The Army Medical Department
And the Malta Garrison

The Malta Garrison – 1875

Malta Garrison

In 1875, the average strength of the garrison was 4,505 men, exclusive of colonial troops.

There were 4,084 admissions into hospital (906.54 admissions/1000 mean strength), with 36 deaths (7.99 deaths/1000 mean strength), including 11 among the invalids on their passage home or at the Invalid Depôt at Netley. 152 invalids were sent home from Malta during the year; 85 invalids from Malta were discharged from the Royal Victoria Hospital, Netley.

The average number constantly non-effective through sickness (mean daily sick), excluding the Royal Malta Fencible Artillery, was 194 men. The ratio per 1000 mean strength constantly sick was 42.21; the average sick time to each soldier was 15.42 days; the average duration of each case was 17.34 days.

The annual average strength of the officers in the Malta Command was 226, of whom 130 were placed on the sick list, 2 officers died and 13 were invalided to England.

Of the cases of sickness among officers, 36 were febrile, 2 for enteric and 16 for simple continued fever. The deaths during the year were from enteric fever and the other was in an officer invalided because of a tongue ulcer.

Sanitary State of the Three Cities

The sanitation of Valletta and the Cottonera was poor. All the sewers opened into the various harbours. With no tidal currents to wash the sediment out to sea, the sewage deposited itself at the bottom of the harbour producing nuisances.

The PMO, Surgeon General Fraser, stated that a main sewer was being laid to receive the sewage of the Three Cities with its outlet into deep sea water, to the east of Ricasoli. It was afterwards intended to join on a main sewer from Valletta and Floriana, paid for jointly by the Imperial and Local Government.

The drainage works were commenced in 1875, and completed in 1885. They cost in the region of £101,377. The project was supervised by Captain Tressider, and was carried out in the face of opposition from the elected members of the Council of Government.

Soldiers' Families

The average annual strength of wives of soldiers in the command was 422 with 824 children of the non-commissioned officers and men. During 1875, 263 women and 611 children fell ill. Two women, and 44 children died during the year. Two women suffered from enteric fever and one from cerebro-spinal fever which ended fatally. The other death was from consumption.

Sickness in children was from: febrile illnesses (96), eruptive fever (15), enteric fever (1), simple continued fever and febricula (35), remittent fever (14) one of which ended fatally, diphtheria (27) of which 6 ended in the death of the child, conjunctivitis (165).

Other childhood deaths were from tuberculous meningitis (1), anaemia (1) and convulsions (3). Teething was returned as the cause of 3 deaths and general debility of 7 deaths. There were 97 cases of diarrhoea with 12 deaths.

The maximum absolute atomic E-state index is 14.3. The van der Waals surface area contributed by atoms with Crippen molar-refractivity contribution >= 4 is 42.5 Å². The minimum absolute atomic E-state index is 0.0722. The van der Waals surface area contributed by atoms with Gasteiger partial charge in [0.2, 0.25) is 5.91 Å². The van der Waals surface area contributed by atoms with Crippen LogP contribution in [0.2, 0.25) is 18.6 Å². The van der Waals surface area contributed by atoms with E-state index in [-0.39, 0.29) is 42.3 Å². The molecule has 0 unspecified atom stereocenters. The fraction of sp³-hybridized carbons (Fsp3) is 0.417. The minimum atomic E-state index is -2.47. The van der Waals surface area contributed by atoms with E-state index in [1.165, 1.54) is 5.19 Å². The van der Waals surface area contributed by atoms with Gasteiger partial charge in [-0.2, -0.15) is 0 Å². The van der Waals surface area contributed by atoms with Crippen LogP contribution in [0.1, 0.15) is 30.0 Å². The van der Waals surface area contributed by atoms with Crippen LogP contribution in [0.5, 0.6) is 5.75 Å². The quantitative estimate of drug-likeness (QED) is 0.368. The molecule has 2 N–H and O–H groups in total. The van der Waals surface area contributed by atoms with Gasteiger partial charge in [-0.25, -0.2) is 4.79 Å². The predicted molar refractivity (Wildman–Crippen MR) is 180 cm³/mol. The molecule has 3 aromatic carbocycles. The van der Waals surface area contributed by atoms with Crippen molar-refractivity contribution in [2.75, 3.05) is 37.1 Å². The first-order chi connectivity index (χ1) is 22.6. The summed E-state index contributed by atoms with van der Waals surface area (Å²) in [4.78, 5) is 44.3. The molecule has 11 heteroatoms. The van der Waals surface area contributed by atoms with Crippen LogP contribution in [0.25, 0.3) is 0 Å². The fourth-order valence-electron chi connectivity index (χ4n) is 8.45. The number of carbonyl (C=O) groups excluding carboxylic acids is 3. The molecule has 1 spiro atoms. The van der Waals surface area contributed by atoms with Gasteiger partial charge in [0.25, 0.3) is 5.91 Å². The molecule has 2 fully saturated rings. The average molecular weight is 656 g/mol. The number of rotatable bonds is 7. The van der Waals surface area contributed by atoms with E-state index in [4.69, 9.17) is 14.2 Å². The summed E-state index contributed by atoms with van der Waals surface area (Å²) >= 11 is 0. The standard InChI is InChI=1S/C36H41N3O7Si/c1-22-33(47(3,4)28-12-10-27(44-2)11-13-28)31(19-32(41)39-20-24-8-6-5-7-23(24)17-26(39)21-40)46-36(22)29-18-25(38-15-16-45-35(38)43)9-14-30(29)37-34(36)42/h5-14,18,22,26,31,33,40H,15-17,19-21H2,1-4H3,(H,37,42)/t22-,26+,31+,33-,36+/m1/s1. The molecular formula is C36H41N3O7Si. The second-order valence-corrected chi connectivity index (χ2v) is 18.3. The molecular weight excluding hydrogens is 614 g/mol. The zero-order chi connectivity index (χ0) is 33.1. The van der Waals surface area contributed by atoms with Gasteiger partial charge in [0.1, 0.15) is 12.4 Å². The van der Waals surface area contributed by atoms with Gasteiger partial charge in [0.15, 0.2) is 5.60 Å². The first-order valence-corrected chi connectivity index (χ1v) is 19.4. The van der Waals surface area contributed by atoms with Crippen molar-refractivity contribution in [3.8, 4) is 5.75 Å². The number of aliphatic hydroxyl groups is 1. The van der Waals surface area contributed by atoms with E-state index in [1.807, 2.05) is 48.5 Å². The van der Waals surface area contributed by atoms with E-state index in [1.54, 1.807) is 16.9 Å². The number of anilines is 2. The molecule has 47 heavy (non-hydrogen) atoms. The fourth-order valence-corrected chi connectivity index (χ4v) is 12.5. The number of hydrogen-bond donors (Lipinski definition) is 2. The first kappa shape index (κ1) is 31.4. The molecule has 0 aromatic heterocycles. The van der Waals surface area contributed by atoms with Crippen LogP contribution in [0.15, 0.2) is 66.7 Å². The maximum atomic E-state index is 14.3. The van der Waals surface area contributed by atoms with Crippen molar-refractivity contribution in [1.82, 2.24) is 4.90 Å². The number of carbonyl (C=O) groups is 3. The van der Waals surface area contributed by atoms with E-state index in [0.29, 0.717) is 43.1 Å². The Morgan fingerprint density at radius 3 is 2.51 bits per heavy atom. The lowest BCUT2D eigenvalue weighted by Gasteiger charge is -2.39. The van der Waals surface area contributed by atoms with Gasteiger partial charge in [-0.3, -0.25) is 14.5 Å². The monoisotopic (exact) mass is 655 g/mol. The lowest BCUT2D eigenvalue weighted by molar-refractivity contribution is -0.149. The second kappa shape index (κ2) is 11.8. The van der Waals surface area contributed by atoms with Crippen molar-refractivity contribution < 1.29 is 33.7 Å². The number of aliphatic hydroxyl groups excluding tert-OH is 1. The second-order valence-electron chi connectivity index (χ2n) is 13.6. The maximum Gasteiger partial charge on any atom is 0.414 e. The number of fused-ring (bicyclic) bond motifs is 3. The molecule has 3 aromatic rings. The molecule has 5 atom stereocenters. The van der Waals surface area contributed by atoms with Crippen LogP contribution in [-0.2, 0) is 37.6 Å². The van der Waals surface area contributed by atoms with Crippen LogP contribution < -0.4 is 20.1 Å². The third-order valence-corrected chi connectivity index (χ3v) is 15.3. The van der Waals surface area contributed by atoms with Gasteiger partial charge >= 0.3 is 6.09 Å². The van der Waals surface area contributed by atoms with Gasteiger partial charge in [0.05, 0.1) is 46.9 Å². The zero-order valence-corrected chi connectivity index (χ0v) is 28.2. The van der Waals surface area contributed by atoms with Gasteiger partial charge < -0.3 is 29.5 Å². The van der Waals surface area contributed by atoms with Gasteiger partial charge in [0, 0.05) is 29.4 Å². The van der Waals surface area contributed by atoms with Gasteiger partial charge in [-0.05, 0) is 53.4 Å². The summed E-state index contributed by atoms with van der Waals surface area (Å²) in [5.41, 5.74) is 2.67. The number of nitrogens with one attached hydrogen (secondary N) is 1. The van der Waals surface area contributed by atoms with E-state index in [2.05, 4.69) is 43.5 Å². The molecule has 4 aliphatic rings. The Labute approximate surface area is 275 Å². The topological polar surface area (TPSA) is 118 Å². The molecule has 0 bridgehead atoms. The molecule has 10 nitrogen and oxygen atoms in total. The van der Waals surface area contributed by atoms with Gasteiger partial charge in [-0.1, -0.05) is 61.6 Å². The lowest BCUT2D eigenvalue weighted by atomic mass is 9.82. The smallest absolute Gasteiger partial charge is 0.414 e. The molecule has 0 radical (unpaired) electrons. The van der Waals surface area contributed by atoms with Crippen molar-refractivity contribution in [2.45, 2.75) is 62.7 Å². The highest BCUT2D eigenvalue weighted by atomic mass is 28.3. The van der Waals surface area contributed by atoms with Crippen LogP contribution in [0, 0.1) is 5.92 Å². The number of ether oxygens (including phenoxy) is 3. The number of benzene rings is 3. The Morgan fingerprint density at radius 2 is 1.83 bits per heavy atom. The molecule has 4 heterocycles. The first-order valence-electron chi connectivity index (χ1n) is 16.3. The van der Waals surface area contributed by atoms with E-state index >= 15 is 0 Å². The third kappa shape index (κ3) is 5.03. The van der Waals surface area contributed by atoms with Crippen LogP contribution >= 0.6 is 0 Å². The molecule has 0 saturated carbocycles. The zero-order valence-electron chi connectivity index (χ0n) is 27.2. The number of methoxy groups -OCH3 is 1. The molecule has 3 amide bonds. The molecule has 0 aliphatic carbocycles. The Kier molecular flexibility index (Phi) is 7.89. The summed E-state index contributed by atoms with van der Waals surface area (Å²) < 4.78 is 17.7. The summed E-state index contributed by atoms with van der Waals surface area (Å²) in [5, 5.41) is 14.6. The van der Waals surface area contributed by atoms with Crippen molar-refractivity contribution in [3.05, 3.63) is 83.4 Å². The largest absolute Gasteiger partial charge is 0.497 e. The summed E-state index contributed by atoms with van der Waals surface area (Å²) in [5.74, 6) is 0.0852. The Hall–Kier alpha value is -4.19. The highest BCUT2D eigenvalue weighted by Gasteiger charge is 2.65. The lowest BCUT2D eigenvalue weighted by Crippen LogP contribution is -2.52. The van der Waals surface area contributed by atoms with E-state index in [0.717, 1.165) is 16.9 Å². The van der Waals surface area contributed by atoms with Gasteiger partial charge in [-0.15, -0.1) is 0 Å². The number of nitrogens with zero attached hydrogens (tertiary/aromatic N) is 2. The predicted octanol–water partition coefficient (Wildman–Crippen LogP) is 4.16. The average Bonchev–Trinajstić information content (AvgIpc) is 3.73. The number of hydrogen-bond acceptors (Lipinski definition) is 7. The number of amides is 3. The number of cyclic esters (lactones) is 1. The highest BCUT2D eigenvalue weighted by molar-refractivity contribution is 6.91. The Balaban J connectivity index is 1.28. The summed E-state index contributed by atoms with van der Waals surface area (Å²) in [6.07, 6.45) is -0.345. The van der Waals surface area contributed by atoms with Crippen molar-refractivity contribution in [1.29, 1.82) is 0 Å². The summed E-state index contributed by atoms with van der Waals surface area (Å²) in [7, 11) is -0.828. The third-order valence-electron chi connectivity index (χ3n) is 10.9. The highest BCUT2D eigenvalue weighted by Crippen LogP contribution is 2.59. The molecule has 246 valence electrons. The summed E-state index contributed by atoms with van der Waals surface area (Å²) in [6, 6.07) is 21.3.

Barracks were now provided with married quarters having wash houses with fixed or movable tubs with water laid on from cisterns and pumps, and latrines and ablution rooms.

Health of the Garrison

Febrile diseases accounted for 602 admissions into hospital (153.5/1000 mean strength) with 11 deaths (2.44/1000 mean strength). Admissions were for:

  • 43 for nervous system diseases with 1 death
  • 146 for eye diseases
  • 80 for circulatory diseases with 10 deaths
  • 251 for respiratory conditions with 6 deaths
  • 847 for digestive diseases
  • 232 for urinary problems
  • 296 for cutaneous diseases
  • 279 for rheumatism
  • 176 for syphilis
  • 52 for phthisis with 11 deaths
  • 535 for accidents with 4 deaths

Included under the diseases of the nervous system were 18 cases of neuralgia, one of the complications of brucellosis. Rheumatism was reported as arising after an attack of fever. It was another sequelae to brucellosis, although the PMO attributed it to the absence of fireplaces in the barrack rooms which were damp, cold and draughty in winter.

Two-thirds of admissions for circulatory disease were for palpitations.

There were 36 admissions for paroxysmal fevers (8.0/1000 strength), 634 for continued fevers (140.7/1000 strength) with 11 deaths (1.25/1000 strength) and 1 for eruptive fevers (0.2/1000 strength). Under the group returned as continued fevers enteric fever caused 25 admissions with 11 deaths. Admissions for enteric fever were greater in autumn.

Of the 36 cases of paroxysmal fevers; 4 were from ague and 32 were returned as remittent fever but a few were subsequently altered to enteric fever.

There were 205 admissions for simple continued fevers; predominantly more in the 42nd and 101st and least in the 71st Regiment. The Principal Medical Officer remarked that much of the fever which was common in the hot seasons arose as a result of the men being confined to their barrack rooms from sunrise to sunset and not having a suitable head wear to protect them from the sun.

Febricula caused 404 admissions during the second and third quarters of the year when the fever was common.

Capt Thomas Dynon 16th Lancers

Paymaster Captain Thomas Dynon was born on 3 July 1817 and died at Malta on 31 March 1874. He had served with the 16th Lancers during the Campaign in Afghanistan under Lord Keane, including the siege and capture of Ghazni. He had also served at the Battle of Maharajpore on 9 Dec 1843 and also in the Sutlej Campaign in 1846 including the Battles of Buddiwal, Aliwal and Sobraon (Anglo-Sikh War).